There are now areas of the market that are effectively fought over by lenders from both sides of the divide.You might expect this battle to be won by the large prime players. But in many ways they find themselves at a disadvantage compared with smaller specialist lenders which are able to provide niche products to cater for borrowers’ specific needs. In fact the structure of the market is changing in a way that favours specialist lenders. Specialist lenders have been targeting the near prime sector for some time. Competition is now fierce in an area where there are a lot of potential borrowers compared with more heavily adverse sectors. So-called super-light products are being launched that veer ever closer to the prime sector. The rates charged on these products are almost indistinguishable from prime rates. And the criteria placed on them, including maximum LTVs, have loosened. Meanwhile, mainstream lenders have been adapting their criteria to try and cater for borrowers with minor credit blips. These borrowers can now be offered products at standard rates but the criteria offered by prime lenders, including LTVs and elements of flexibility, are often not as attractive as those available from specialists. This could foreshadow battles across other areas of the market. Specialist lenders could target specific customer segments that are not well catered for by mainstream products. In this way, they could make inroads into what is now considered to be prime territory. The market would become more differentiated between types of borrowers who need certain criteria or special features. Specialist lenders are used to pricing highly differentiated product ranges based on risk characteristics, and using advanced underwriting. For example, specialist lenders might be better placed to provide innovations and criteria for first-time borrowers including higher LTVs and shared equity products than mainstream lenders are, with their comparatively rigid underwriting and product criteria. Economic trends are benefiting specialist lenders, with the number of self-employed and credit impaired borrowers rising. These are areas in which specialist lenders have experience. And the high proportion of mortgages originated through intermediaries also benefits specialist lenders. Specialist lenders have been leading service innovation through internet technology, and can commit to intermediaries fully since they do not have expensive branch networks to maintain. Estimates vary, but specialist lending probably makes up around 20% of the market. There is every reason to expect this proportion will keep on growing and to project that at some point, specialist lending will become the norm. With the dividing line becoming so blurred between the prime and specialist markets, prime lenders will have to adapt to the changing structure of the market to keep hold of their territory.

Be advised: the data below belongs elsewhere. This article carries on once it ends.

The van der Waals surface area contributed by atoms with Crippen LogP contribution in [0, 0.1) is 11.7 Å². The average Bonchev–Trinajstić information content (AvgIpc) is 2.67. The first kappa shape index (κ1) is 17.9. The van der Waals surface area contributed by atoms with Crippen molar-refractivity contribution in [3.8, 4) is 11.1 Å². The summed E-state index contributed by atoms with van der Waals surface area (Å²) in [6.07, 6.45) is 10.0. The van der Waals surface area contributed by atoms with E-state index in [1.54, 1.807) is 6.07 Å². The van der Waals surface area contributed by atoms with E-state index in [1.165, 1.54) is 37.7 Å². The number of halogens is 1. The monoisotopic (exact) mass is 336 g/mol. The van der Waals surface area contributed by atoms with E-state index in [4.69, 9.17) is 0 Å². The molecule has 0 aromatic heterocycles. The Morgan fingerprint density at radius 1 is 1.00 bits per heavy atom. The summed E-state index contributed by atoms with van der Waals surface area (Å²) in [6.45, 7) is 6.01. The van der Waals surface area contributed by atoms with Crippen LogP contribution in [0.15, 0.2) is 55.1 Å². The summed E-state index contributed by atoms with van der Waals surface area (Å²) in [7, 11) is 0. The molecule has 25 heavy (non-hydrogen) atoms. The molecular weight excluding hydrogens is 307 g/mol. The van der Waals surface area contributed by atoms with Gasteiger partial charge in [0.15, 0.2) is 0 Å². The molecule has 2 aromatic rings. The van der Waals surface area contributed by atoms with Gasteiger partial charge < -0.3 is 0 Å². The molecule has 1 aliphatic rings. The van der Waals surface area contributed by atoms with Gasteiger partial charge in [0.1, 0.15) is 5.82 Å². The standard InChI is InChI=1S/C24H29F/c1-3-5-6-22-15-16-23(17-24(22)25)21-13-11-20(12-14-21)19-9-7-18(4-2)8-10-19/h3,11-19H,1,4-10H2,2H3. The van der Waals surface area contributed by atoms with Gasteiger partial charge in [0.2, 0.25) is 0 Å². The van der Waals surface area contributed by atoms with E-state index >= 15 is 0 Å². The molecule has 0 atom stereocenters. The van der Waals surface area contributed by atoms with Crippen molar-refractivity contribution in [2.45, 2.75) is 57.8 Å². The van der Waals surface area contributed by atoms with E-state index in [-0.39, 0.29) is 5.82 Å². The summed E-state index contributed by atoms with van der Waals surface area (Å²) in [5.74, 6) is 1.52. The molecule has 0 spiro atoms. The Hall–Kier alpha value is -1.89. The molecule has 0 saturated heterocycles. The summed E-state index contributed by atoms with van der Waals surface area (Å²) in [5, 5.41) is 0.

Paymentcare.co.uk is warning borrowers that taking a three- month repayment holiday on loans could leave them in limbo should their personal circumstances change before they resume their repayments.
The evolution of the sub-prime market over the last decade means this market has never been more accessible to brokers, says Platform. Speaking at the Mortgage Summit in Jerez, Guy Batchelor, sales and marketing director at Platform and chairman of the Intermediary Mortgage Lenders Association, gave his personal view as a veteran of the sub-prime […]
More than 3.85 million people believe the government will help them out with their mortgage if they lose their job, research from Lincoln Financial Group reveals. Around one in 12 people surveyed said they think the government will pay their mortgage if they are unemployed while another three million did not know whether it was […]
em- has revealed that professional golfer and sporting personality Richard Boxall will be the guest speaker at its annual golf day in association with GMAC-RFC. During the em-invitational charity golf day on June 27 at Buckinghamshire Golf Club teams of four from across the industry will take part in competitions and in a charity auction […]
In the run-up to the Budget, there was some concern that the chancellor might ‘call time’ on the use of salary sacrifice in employee benefits provision.
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